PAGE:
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Hypothetical Questions about Breeding

Posted: Sat Sep 23, 2017 11:52 am
by DreaminginBlue_2
Though currently I don't have the have the time or funds to join the incredibly dedicated and wonderful people who have worked on advancing our knowledge of captive breeding, I had some hypothetical questions (just in case someday I am in a place where I can help.)
1) I know most have used Kreisel tanks and jars, but these are small and need frequent water changes. I wondered, what if one was to get a very large aquarium and set it up in a way to mimic the ocean? It'd be cycled with filtration, and the large volume would mean fewer water changes. I imagine it'd have sand on the bottom and there'd have to be some way to mimic the current. Perhaps if it was set up just right, a culture of live plankton could be used to feed the crabs. Then they'd be moved to a shore-like transition pool (as all the breeding attempts I've seen have used) when they're ready to move to land.
2) Is there any large organization or museum or something that might be interested in helping us research/learn about captive breeding? I know of many very wealthy intistutions (like, the California Academy of Sciences) that have the funding and the resources to conduct research. A team of biologists and scientists might be able to figure out a more reliable method to raise zoeae. Many such places value conservation and the furthering of knowledge, so maybe writing them a letter might be worth a try?
3) Has anyone ever bred/raised C. compressus? I know aussies have been raised and E's are similar to aussies, but I wondered if work with this particular species hasn't been done, someday I can try to get them to breed.
These are just ideas that came to me, they might be comepletely useless but I wondered.

Re: Hypothetical Questions about Breeding

Posted: Sat Sep 23, 2017 12:19 pm
by wodesorel
Kreisel tanks work because there is no mechanical filtration and the design keeps zoea from catching on anything. They are so tiny and they can only drift, so they will get sucked into any kind of filtration or pump system. This is also why large marine tanks don't have plankton colonies, because they are impossible to keep alive while still filtering and moving water for everything else.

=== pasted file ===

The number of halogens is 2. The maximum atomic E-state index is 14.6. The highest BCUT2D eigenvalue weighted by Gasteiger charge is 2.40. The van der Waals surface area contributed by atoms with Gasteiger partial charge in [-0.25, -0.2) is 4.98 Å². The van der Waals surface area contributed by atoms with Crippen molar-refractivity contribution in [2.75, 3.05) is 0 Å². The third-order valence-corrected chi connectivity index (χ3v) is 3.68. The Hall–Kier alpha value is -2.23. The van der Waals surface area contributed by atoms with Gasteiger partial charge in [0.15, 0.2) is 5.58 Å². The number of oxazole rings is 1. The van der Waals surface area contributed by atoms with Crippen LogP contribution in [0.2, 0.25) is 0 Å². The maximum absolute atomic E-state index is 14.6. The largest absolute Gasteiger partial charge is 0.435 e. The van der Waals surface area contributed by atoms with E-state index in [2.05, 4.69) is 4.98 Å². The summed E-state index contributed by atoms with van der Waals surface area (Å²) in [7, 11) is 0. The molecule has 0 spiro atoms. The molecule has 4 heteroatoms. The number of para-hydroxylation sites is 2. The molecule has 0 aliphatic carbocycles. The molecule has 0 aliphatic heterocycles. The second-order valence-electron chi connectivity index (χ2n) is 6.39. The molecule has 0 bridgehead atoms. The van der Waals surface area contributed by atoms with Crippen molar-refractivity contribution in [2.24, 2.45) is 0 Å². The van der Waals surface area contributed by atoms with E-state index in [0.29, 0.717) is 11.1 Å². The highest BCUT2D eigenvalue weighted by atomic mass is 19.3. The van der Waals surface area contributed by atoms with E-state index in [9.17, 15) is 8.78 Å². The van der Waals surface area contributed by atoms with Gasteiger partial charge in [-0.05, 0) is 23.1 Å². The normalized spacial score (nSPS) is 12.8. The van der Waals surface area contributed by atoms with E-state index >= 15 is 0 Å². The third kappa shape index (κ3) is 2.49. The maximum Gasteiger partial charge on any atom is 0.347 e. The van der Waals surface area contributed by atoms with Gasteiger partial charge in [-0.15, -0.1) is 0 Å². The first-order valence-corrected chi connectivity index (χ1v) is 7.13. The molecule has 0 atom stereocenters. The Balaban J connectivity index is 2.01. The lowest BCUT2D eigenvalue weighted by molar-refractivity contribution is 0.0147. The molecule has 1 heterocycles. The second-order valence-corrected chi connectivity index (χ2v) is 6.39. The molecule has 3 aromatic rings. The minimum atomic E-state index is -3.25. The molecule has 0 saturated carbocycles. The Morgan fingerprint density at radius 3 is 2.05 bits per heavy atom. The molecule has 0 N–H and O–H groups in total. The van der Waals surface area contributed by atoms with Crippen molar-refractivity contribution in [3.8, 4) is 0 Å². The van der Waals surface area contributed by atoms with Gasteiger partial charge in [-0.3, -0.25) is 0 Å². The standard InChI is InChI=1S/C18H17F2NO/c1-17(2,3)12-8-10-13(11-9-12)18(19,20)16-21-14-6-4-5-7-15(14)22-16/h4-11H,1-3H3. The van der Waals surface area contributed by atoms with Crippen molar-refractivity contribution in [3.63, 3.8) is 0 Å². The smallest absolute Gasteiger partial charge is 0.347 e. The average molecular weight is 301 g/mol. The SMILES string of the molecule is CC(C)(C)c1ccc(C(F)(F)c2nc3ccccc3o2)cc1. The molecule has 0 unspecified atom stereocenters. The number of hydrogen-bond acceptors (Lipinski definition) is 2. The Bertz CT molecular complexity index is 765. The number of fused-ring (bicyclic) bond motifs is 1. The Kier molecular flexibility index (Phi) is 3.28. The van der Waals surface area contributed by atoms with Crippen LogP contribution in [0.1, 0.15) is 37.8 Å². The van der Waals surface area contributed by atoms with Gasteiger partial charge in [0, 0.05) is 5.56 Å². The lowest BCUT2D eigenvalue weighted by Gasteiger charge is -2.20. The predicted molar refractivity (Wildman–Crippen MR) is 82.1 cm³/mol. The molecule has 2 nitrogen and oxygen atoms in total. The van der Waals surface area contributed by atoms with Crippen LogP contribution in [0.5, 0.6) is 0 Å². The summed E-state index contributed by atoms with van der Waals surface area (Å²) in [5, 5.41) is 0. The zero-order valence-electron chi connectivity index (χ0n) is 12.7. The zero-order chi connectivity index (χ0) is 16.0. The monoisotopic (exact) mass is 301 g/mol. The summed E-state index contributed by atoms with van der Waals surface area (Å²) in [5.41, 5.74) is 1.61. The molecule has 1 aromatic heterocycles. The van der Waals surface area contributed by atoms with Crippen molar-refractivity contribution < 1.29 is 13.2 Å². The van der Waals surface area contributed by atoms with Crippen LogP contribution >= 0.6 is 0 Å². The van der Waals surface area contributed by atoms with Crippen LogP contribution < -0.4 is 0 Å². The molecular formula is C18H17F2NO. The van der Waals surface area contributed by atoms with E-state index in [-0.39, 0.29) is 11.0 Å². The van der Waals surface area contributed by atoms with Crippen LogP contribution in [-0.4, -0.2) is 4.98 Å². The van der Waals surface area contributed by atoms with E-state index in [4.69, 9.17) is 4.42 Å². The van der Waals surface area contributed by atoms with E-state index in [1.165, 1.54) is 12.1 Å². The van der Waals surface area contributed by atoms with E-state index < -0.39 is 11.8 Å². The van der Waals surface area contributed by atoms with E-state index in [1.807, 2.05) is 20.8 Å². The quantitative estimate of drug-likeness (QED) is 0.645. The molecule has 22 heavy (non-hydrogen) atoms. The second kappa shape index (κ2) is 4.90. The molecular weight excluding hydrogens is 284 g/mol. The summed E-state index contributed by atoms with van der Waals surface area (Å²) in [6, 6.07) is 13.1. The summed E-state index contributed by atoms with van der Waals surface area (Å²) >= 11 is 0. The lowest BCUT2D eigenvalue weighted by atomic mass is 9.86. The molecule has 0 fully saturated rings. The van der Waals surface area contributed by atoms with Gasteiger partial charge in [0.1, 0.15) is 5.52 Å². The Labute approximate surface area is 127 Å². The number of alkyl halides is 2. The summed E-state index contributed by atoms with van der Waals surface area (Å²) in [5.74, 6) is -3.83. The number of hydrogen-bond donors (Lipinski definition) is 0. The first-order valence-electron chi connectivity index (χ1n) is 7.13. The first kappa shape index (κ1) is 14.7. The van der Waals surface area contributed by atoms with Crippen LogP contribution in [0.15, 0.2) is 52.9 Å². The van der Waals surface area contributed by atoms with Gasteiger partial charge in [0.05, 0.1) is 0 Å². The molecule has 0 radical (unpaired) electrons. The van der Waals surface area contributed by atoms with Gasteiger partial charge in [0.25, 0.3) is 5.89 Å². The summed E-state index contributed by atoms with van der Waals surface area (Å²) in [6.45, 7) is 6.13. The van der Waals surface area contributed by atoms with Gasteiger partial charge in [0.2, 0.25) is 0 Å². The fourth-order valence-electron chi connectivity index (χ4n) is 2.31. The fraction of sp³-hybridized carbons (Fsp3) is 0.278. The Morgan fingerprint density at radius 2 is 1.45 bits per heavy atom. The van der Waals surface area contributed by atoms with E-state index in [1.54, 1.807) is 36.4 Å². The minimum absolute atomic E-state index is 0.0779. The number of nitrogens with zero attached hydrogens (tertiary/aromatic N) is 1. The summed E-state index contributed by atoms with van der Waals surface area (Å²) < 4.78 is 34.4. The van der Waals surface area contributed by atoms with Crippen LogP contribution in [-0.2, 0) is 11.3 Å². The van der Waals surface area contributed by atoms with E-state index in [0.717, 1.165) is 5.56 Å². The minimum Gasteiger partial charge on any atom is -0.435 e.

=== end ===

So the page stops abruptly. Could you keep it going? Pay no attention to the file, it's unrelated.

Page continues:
They are not endangered so I doubt anyone would be interested in anything large scale yet. There have been several papers on lab rearing coenobita, however they have all been with wild gravid females.

There are a few of us who have had Es reproduce in captivity. The first lab reared zoea were Es since they have an abbreviated larval stage. To my knowledge no one has yet gotten captive bred Es to land though from start to finish.

Re: Hypothetical Questions about Breeding

Posted: Sat Sep 23, 2017 12:33 pm
by DreaminginBlue_2
Thanks wodesorel. :)
Maybe someday I can give E's a try.

Re: Hypothetical Questions about Breeding

Posted: Fri Oct 06, 2017 4:47 pm
by Renroc
wodesorel wrote:
There are a few of us who have had Es reproduce in captivity. The first lab reared zoea were Es since they have an abbreviated larval stage. To my knowledge no one has yet gotten captive bred Es to land though from start to finish.
Hi, you said that Es have an abbreviated larval stage. Is it as short as our Aussies? We have 10-12 days in 5 steps. I’m asking purely for interest as I will never get the opportunity to experiment with them. Image


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Re: Hypothetical Questions about Breeding

Posted: Fri Oct 06, 2017 6:06 pm
by wodesorel
They take a bit longer at 21 to 33 days in four to five steps:
https://academic.oup.com/jcb/article/21/3/715/2679817

Re: Hypothetical Questions about Breeding

Posted: Fri Oct 06, 2017 6:32 pm
by Renroc
wodesorel wrote:They take a bit longer at 21 to 33 days in four to five steps:
https://academic.oup.com/jcb/article/21/3/715/2679817
So how long are the others? 40 days I seem to recall.


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